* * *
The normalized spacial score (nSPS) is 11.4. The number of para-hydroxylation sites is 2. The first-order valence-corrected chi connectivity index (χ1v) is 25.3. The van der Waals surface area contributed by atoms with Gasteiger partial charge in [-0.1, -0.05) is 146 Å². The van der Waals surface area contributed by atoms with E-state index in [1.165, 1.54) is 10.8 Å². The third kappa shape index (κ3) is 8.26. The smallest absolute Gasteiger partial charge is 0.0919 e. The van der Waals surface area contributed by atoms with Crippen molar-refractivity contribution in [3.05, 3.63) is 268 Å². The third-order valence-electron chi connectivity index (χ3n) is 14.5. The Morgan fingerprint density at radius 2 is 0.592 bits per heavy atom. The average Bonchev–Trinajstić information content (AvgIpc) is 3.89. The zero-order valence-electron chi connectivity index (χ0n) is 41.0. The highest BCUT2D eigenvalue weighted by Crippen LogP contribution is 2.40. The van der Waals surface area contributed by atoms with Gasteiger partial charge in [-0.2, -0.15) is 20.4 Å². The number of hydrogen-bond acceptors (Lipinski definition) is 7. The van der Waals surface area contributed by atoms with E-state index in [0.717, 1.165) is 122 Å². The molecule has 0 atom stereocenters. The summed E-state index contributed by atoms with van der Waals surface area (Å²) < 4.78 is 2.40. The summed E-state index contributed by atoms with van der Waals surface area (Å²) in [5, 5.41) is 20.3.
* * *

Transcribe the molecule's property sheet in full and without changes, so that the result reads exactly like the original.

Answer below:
The normalized spacial score (nSPS) is 11.4. The number of para-hydroxylation sites is 2. The first-order valence-corrected chi connectivity index (χ1v) is 25.3. The van der Waals surface area contributed by atoms with Gasteiger partial charge in [-0.1, -0.05) is 146 Å². The van der Waals surface area contributed by atoms with E-state index in [1.165, 1.54) is 10.8 Å². The third kappa shape index (κ3) is 8.26. The smallest absolute Gasteiger partial charge is 0.0919 e. The van der Waals surface area contributed by atoms with Crippen molar-refractivity contribution in [3.05, 3.63) is 268 Å². The third-order valence-electron chi connectivity index (χ3n) is 14.5. The Morgan fingerprint density at radius 2 is 0.592 bits per heavy atom. The average Bonchev–Trinajstić information content (AvgIpc) is 3.89. The zero-order valence-electron chi connectivity index (χ0n) is 41.0. The highest BCUT2D eigenvalue weighted by Crippen LogP contribution is 2.40. The van der Waals surface area contributed by atoms with Gasteiger partial charge in [-0.2, -0.15) is 20.4 Å². The number of hydrogen-bond acceptors (Lipinski definition) is 7. The van der Waals surface area contributed by atoms with E-state index in [0.717, 1.165) is 122 Å². The molecule has 0 atom stereocenters. The summed E-state index contributed by atoms with van der Waals surface area (Å²) < 4.78 is 2.40. The summed E-state index contributed by atoms with van der Waals surface area (Å²) in [5, 5.41) is 20.3.